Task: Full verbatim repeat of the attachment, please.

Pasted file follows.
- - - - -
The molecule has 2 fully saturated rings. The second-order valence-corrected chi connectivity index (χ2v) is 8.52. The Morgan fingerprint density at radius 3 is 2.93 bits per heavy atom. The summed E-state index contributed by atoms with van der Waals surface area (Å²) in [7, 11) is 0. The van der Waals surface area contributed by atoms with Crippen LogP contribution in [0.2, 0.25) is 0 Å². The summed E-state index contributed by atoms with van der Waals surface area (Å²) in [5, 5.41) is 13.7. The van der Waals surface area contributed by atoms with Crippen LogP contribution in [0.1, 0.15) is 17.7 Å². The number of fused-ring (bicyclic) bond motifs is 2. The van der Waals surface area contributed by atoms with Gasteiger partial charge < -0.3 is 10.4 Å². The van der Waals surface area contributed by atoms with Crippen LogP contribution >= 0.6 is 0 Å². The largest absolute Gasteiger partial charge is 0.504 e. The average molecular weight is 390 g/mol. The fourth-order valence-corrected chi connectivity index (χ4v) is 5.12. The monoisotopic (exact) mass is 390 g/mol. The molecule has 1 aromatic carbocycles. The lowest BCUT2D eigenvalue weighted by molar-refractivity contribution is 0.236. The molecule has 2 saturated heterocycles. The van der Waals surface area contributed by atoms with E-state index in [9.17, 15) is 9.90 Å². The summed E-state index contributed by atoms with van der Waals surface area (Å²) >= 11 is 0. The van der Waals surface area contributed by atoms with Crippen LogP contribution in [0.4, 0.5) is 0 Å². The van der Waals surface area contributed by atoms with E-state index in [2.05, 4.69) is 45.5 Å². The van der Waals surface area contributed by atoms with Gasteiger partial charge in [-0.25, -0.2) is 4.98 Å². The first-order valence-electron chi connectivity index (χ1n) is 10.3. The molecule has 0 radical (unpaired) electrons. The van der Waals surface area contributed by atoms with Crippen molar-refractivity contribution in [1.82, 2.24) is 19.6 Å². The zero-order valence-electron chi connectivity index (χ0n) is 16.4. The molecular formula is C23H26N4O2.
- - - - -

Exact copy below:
The molecule has 2 fully saturated rings. The second-order valence-corrected chi connectivity index (χ2v) is 8.52. The Morgan fingerprint density at radius 3 is 2.93 bits per heavy atom. The summed E-state index contributed by atoms with van der Waals surface area (Å²) in [7, 11) is 0. The van der Waals surface area contributed by atoms with Crippen LogP contribution in [0.2, 0.25) is 0 Å². The summed E-state index contributed by atoms with van der Waals surface area (Å²) in [5, 5.41) is 13.7. The van der Waals surface area contributed by atoms with Crippen LogP contribution in [0.1, 0.15) is 17.7 Å². The number of fused-ring (bicyclic) bond motifs is 2. The van der Waals surface area contributed by atoms with Gasteiger partial charge < -0.3 is 10.4 Å². The van der Waals surface area contributed by atoms with Crippen LogP contribution >= 0.6 is 0 Å². The largest absolute Gasteiger partial charge is 0.504 e. The average molecular weight is 390 g/mol. The fourth-order valence-corrected chi connectivity index (χ4v) is 5.12. The monoisotopic (exact) mass is 390 g/mol. The molecule has 1 aromatic carbocycles. The lowest BCUT2D eigenvalue weighted by molar-refractivity contribution is 0.236. The molecule has 2 saturated heterocycles. The van der Waals surface area contributed by atoms with E-state index in [9.17, 15) is 9.90 Å². The summed E-state index contributed by atoms with van der Waals surface area (Å²) >= 11 is 0. The van der Waals surface area contributed by atoms with Crippen LogP contribution in [0.4, 0.5) is 0 Å². The van der Waals surface area contributed by atoms with E-state index in [2.05, 4.69) is 45.5 Å². The van der Waals surface area contributed by atoms with Gasteiger partial charge in [-0.25, -0.2) is 4.98 Å². The first-order valence-electron chi connectivity index (χ1n) is 10.3. The molecule has 0 radical (unpaired) electrons. The van der Waals surface area contributed by atoms with Crippen molar-refractivity contribution in [1.82, 2.24) is 19.6 Å². The zero-order valence-electron chi connectivity index (χ0n) is 16.4. The molecular formula is C23H26N4O2.